Schiff blasts Trump for making 'false claims' about Russia intel: 'You've betrayed America. Again'

House Intelligence Committee Chairman Adam SchiffAdam Bennett SchiffDemocrats hit Trump for handling of Russian bounty allegations after White House briefing Voters must strongly reject the president's abuses by voting him out this November Democrats face tough questions with Bolton MORE (D-Calif.) on Sunday denounced President TrumpDonald John TrumpProtesters tear down statue of Christopher Columbus in Baltimore 'Independence Day' star Bill Pullman urges Americans to wear a 'freedom mask' in July 4 PSA Protesters burn American flag outside White House after Trump's July Fourth address MORE for spreading “false claims” about intelligence officials’ warnings that Russia is interfering in the 2020 election to help the president and Sen. Bernie SandersBernie SandersThe Memo: Unhappy voters could deliver political shocks beyond Trump Democratic senator will introduce bill mandating social distancing on flights after flying on packed plane Neil Young opposes use of his music at Trump Mount Rushmore event: 'I stand in solidarity with the Lakota Sioux' MORE (I-Vt.).

Speaking with reporters outside the White House earlier that day, Trump said he was never told about an intelligence briefing Sanders received about Moscow's efforts to assist his candidacy in the Democratic primary. Sanders acknowledged that he'd received a briefing just a day after The Washington Post and The New York Times reported that intel officials told House lawmakers that Russia had a preference for Trump in 2020. 

"I read where Russia is helping Bernie Sanders. Nobody said it to me at all. Nobody briefed that to me at all," Trump said, suggesting that "Schiff and his group leaked it to the papers. They ought to investigate Schiff for leaking that information."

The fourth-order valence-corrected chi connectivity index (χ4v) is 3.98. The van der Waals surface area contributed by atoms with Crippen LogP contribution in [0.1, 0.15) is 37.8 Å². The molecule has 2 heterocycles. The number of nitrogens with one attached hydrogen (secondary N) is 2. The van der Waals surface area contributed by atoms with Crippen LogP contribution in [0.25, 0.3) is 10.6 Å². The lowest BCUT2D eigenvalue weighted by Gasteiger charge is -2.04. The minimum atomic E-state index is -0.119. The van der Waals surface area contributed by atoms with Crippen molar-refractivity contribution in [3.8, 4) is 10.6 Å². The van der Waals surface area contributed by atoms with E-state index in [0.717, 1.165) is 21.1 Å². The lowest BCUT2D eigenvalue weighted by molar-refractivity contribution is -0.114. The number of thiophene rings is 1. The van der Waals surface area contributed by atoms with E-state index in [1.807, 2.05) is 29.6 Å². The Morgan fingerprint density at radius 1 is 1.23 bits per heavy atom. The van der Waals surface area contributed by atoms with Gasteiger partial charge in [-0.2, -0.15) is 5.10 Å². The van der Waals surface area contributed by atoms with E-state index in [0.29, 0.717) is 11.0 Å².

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Schiff, who became a top Trump target after taking a lead role in the House impeachment inquiry, shot back at the president just hours later, tweeting that his false claims "fool no one."

"You welcomed Russian help in 2016, tried to coerce Ukraine’s help in 2019, and won’t protect our elections in 2020," Schiff wrote. 

"Now you fired your intel chief for briefing Congress about it," he added, referencing Trump's decision to oust acting Director of National Intelligence Joseph MaguireJoseph MaguireTrump gives Grenell his Cabinet chair after he steps down Top intel official leaving post Grenell announces creation of intelligence community 'cyber executive' MORE and replace him with Richard Grenell, the U.S. ambassador to Germany. Grenell is expected to fill the role on a temporary basis until a permanent director is appointed and confirmed.

Maguire was expected to be nominated to be the permanent intelligence chief, though Trump reportedly soured on him after a senior official briefed Congress about Russian election interference. He reportedly claimed that Maguire's staff had shown disloyalty by speaking to Congress about the issue. 

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The U.S. intelligence community has concluded that Russia interfered in the 2016 election to benefit Trump and harm Democratic nominee Hillary ClintonHillary Diane Rodham ClintonDemocrats try to turn now into November The Memo: Unhappy voters could deliver political shocks beyond Trump On The Trail: Trump, coronavirus fuel unprecedented voter enthusiasm MORE. Many top officials, including former special counsel Robert MuellerRobert (Bob) MuellerCNN's Toobin warns McCabe is in 'perilous condition' with emboldened Trump CNN anchor rips Trump over Stone while evoking Clinton-Lynch tarmac meeting The Hill's 12:30 Report: New Hampshire fallout MORE and FBI Director Chris Wray, have indicated that Russia has continued its efforts to interfere in U.S. election in the ensuing years. 

Trump, meanwhile, has dismissed the new reports as a "misinformation campaign" launched by Democrats. National security adviser Robert O'Brien echoed that sentiment on Sunday, saying on ABC that he's seen no intelligence that suggests Russia is looking to aid Trump. 

Shelby Pierson, an aide to Maguire, offered the intelligence about Russia's preference for Trump during a briefing with the House Intelligence Committee. Sanders and the House Intelligence Committee were also reportedly briefed about Russia's efforts related to his campaign. There is no evidence to suggest that Schiff leaked the information.

"Let’s be clear, the Russians want to undermine American democracy by dividing us up and, unlike the current president, I stand firmly against their efforts, and any other foreign power that wants to interfere in our election," Sanders said in a statement Friday while addressing the issue.